Gun Lake Casino revenue sharing totals 18 million plus

June 8, 2012
| By Pete Daly |
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The Gun Lake Tribe made its third revenue sharing payments last week under the state pact that allowed it to open a casino in Wayland Township 16 months ago, with the state and local governments receiving $6,477,398 and $1,599,231, respectively.

The revenue sharing payments are distributed every six months under terms of the tribe’s agreement with the State of Michigan. The revenue sharing money is based on slot machine revenues reported Oct. 1 to March 31.

The state payments are dependent on the continued preservation of exclusive gaming rights for the tribe, officially known as the Match-E-Be-Nash-She-Wish Band of Pottawatomi Indians, within the tribe’s competitive market area. That area is defined by the gaming compact to include the cities of Grand Rapids, Kalamazoo and Lansing, as well as the counties of Kent, Kalamazoo and Ingham, among others, according to the tribe.

Gun Lake Casino opened in February 2011 and now employs more than 800 people; the tribe has now shared a total of $18,454,190 with the state and local governments.

The compact requires funding to local municipalities for public costs incurred due to the operation of the casino, public safety services and replacement of tax revenue. Other allowed uses for local revenue sharing money include funding for schools and civic organizations.

A Local Revenue Sharing Board comprised of tribal members and representatives of Wayland Township was formed to administer the payments. The three tribal members are Lorraine Shananaquet, Phyllis Davis and Rebecca Baker. The other three board members are Roger VanVolkinburg, Wayland Township supervisor and LRSB board chairman; Mark DeYoung, chairman of the Allegan County Board of Commissioners; and Linden Anderson, former mayor of the city of Wayland.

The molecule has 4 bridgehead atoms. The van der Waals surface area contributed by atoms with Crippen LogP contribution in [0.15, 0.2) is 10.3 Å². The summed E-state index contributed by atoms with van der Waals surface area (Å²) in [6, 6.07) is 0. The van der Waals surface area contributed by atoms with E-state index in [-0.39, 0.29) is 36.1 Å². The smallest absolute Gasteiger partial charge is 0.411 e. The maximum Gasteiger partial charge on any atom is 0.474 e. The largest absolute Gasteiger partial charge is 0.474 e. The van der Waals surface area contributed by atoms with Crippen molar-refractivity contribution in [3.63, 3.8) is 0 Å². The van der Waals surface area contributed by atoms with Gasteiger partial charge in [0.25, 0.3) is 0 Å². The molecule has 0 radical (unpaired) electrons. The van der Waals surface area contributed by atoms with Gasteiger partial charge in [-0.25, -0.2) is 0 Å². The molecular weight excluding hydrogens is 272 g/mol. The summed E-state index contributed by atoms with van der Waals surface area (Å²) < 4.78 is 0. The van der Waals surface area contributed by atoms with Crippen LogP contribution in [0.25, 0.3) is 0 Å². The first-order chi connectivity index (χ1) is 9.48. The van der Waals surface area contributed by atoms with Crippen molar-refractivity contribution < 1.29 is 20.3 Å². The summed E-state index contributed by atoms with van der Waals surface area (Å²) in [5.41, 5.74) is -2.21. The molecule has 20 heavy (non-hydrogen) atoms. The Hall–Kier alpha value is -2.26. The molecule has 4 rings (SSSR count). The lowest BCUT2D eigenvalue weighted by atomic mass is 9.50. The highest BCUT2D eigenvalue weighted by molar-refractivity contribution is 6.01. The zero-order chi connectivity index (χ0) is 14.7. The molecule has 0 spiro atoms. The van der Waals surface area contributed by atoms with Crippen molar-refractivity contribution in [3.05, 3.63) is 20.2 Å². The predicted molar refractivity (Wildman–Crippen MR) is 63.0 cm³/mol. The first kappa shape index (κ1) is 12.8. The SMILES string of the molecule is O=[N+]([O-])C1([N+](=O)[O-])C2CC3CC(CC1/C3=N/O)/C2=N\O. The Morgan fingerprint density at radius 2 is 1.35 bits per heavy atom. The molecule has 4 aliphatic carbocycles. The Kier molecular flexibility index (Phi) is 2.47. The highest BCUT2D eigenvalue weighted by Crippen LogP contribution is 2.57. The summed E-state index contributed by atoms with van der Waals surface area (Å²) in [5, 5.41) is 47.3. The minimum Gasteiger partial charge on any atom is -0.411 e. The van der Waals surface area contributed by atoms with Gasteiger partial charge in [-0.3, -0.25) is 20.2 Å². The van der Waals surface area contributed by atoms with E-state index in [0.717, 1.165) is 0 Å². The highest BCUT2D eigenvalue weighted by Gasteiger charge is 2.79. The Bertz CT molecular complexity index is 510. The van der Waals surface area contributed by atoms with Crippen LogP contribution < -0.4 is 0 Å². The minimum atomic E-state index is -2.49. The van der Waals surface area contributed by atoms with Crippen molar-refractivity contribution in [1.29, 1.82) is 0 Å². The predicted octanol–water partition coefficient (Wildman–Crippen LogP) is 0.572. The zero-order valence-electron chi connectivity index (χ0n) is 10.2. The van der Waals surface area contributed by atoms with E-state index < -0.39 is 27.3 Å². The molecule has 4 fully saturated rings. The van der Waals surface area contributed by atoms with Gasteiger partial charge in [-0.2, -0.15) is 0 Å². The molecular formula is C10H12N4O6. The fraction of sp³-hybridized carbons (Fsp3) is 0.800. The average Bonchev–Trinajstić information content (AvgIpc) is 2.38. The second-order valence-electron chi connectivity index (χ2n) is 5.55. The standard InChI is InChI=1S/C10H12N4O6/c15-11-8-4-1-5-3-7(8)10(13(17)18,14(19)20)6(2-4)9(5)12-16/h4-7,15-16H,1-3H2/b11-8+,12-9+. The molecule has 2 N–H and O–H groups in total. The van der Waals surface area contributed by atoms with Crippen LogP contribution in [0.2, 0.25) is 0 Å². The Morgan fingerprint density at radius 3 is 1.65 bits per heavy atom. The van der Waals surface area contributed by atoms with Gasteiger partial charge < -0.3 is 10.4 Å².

The local revenue share equals 2 percent of net win from the casino’s electronic gaming devices, while the state payment is calculated on a sliding scale between 8 and 12 percent, depending on revenue. A portion of the state share was based on 10 percent of net win from electronic gaming revenue.

“We continue to enjoy strong operating results thanks to the dedication of our team members and the leadership of our management team,” said D.K. Sprague, chairman of the Gun Lake Tribe. “We are thankful for the benefits our gaming enterprise has brought to the tribe and our neighbors in West Michigan.”

At the ceremony last week at Baker Elementary School in Wayland, State Rep. Bob Genetski accepted a ceremonial check on behalf of the state of Michigan. He said it is “very rewarding to see (the tribe) develop economically into one of the region’s top job providers. I thank the tribe for delivering on the promises it made to our community.”

Gun Lake Casino is located off the Bradley exit on U.S. 131, halfway between Grand Rapids and Kalamazoo. It has 1,505 slot machines, 28 table games, a live entertainment stage, restaurant and food court. Although owned by the Match-E-Be-Nash-She-Wish Band of Pottawatomi Indians, the casino management is under contract by MPM Enterprises LLC, which is owned by an affiliate of Station Casinos Inc. of Las Vegas, plus private investors from Michigan.

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